# Is there more to consider than just keyspace when determining a password's strength?

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It contains characters taken from a pool that contains [a-zA-Z0-9] and 32 'special' characters. That makes 94 characters in total.

And this one:
XFnSzoN3Ype
This one contains characters taken from a pool of [a-zA-Z0-9], so just 62 characters.

Note that the second password is one character longer than the first.

If you look only at the number of possible passwords that you can construct using the given pools and lengths, you will find that both are about equally strong.
1) 94^10 = 5.4 * 10^19
2) 62^11 = 5.2 * 10^19

Disregarding this slight difference for a moment, would there still be a case to make for preferring the first password over the second? Is there more to consider than just keyspace when determining the strength of a password?

• Maybe you should have a look at this Commented Dec 16, 2015 at 9:25
• @Sebastian Yes I'm aware of that article, but it's about using a small number of dictionary words taken from a large pool. My example is about a (sufficiently) large number of characters taken from a small pool. So I don't think that that article really answers my question. Commented Dec 16, 2015 at 9:30
• Besides, if we have an answer to my question it will be useful for all systems, not just the ones that allow spaces and have no max lenght limit. Commented Dec 16, 2015 at 9:35
• But it also points out that a long sequence of a small pool (lower case letters) is probably better than a short sequence of a greater pool (upper-, lower case letters, numbers, symbols). So regarding your second question: "Is there more to consider than just keyspace when determining the strength of a password?" Well, yes: its length Commented Dec 16, 2015 at 10:22
• Just for a note of reference, 62^11 / 94^10 = 0.9661 (you can accurately say the second password is 96.6% as strong as the first). Commented Dec 16, 2015 at 10:31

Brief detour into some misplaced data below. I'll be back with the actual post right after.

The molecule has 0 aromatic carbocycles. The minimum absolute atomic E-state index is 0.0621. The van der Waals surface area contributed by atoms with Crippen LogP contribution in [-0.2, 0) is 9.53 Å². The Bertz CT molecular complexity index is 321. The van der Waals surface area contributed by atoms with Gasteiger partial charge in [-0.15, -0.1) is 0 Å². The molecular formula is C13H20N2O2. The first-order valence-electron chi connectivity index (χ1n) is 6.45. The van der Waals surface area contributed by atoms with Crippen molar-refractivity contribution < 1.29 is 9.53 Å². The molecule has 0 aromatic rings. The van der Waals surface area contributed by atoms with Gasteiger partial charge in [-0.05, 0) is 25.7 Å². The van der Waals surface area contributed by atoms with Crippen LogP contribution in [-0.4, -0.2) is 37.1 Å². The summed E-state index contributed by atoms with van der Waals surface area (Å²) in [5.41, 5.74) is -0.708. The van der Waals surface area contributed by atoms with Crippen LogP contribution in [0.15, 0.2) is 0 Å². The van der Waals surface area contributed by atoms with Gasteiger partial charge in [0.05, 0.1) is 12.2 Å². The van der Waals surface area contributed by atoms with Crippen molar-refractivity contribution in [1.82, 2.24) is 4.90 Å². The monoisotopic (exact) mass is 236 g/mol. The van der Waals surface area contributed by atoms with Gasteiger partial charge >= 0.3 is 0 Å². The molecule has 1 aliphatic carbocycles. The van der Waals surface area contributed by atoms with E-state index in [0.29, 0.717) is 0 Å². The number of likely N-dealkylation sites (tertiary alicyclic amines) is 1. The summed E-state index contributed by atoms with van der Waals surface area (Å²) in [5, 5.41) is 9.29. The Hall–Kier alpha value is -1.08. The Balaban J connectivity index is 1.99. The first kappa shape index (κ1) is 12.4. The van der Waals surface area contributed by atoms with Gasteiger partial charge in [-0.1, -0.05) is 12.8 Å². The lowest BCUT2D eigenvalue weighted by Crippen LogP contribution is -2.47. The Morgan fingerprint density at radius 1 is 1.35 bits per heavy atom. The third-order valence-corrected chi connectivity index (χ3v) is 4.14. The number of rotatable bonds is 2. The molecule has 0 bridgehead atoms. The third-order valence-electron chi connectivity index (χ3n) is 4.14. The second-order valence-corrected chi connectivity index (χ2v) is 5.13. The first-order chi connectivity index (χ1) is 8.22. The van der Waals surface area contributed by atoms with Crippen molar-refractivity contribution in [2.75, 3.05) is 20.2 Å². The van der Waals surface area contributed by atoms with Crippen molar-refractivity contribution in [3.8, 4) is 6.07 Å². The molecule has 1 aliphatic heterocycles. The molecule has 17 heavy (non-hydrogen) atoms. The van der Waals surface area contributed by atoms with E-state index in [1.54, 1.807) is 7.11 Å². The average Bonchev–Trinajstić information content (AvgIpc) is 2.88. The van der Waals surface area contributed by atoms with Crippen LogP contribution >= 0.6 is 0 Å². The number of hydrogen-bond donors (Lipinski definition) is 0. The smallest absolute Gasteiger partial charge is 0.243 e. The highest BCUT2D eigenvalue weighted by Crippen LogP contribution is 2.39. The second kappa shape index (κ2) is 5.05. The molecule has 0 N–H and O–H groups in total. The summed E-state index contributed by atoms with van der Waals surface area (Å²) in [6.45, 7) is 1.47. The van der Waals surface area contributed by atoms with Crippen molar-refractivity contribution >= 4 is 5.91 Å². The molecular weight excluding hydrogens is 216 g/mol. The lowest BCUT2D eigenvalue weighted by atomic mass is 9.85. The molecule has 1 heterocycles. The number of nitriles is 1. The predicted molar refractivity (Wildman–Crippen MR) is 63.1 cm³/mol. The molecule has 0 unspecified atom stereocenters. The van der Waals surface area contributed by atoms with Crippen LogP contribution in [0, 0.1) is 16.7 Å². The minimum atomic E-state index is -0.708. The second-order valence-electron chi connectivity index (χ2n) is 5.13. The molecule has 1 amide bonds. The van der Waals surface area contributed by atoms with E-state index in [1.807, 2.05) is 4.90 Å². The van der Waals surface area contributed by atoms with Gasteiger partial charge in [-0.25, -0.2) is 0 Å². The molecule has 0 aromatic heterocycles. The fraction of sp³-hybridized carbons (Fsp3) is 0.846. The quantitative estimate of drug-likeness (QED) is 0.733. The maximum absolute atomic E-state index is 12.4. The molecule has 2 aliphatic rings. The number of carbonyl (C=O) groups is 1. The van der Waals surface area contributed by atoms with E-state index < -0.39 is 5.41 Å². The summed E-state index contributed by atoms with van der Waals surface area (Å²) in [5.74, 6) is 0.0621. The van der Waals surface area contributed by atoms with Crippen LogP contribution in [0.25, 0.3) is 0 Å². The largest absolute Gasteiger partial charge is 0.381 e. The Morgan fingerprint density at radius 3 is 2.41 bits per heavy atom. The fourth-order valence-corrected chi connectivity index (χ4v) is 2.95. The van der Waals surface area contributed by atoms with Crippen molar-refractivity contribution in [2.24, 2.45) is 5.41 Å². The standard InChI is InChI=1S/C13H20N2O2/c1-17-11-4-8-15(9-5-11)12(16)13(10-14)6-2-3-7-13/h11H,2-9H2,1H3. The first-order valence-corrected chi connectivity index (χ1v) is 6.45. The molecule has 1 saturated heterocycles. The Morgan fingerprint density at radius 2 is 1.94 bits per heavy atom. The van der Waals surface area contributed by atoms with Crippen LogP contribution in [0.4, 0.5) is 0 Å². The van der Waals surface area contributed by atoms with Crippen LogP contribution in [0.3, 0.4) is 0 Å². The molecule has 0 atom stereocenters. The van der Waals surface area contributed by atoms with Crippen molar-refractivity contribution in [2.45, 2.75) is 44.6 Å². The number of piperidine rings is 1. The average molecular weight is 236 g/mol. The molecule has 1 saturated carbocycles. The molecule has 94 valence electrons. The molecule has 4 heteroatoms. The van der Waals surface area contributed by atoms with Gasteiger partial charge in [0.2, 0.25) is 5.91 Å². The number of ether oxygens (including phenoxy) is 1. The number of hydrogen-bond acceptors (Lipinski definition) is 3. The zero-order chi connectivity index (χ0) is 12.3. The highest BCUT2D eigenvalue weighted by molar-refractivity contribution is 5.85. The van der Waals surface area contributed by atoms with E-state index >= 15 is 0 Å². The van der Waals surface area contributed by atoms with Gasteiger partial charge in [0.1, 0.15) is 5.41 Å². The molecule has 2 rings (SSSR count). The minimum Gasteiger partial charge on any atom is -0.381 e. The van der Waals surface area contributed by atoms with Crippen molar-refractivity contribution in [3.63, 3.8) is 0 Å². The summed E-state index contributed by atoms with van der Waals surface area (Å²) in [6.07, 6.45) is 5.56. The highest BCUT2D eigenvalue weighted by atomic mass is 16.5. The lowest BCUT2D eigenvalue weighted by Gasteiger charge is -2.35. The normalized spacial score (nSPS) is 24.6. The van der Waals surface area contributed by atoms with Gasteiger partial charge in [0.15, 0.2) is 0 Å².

Determining whether a particular password is "strong" is an imprecise exercise. A slightly better question is whether it's strong against a particular type of attack. This provides a framework from which you can start to evaluate how many guesses or how much time is consumed trying to match guesses to your particular password. But this also forces you to make some assumptions about what attacks and approaches will be tried, and these might not match up with what would happen in the real world.

So, looking at your two presumably randomly generated passwords we can say that the obvious attack is to try all possible random combinations with their respective character pools. We know if we try all combinations we will find a match at some point during that search. We could also evaluate how exactly the guessing software iterates through the random strings and estimate where within the overall brute force process those passwords are likely to be cracked.

Just to make up numbers, let's say your first password would be matched 4% of the way through a brute force of its respective keyspace, and the second password would be matched 39% of the way through its respective keyspace. You could take those results and accurately say that the second password is stronger against this specific type of brute force attack.

But this couldn't tell you that either pool of characters was better or worse at producing secure passwords. It is limited to comparing those two specific passwords. On average both pools would produce random passwords of approximately the same strength since they have a similar keyspace.

We could also look at the computational feasibility of an attacker exhausting all possibilities in a brute force of either keyspace and say that today it isn't likely. At one trillion password guesses per second it would take over 600 days to exhaustively search either keyspace. If neither is likely to be cracked then you could argue they are equally strong, or at least both strong enough, from a practical standpoint.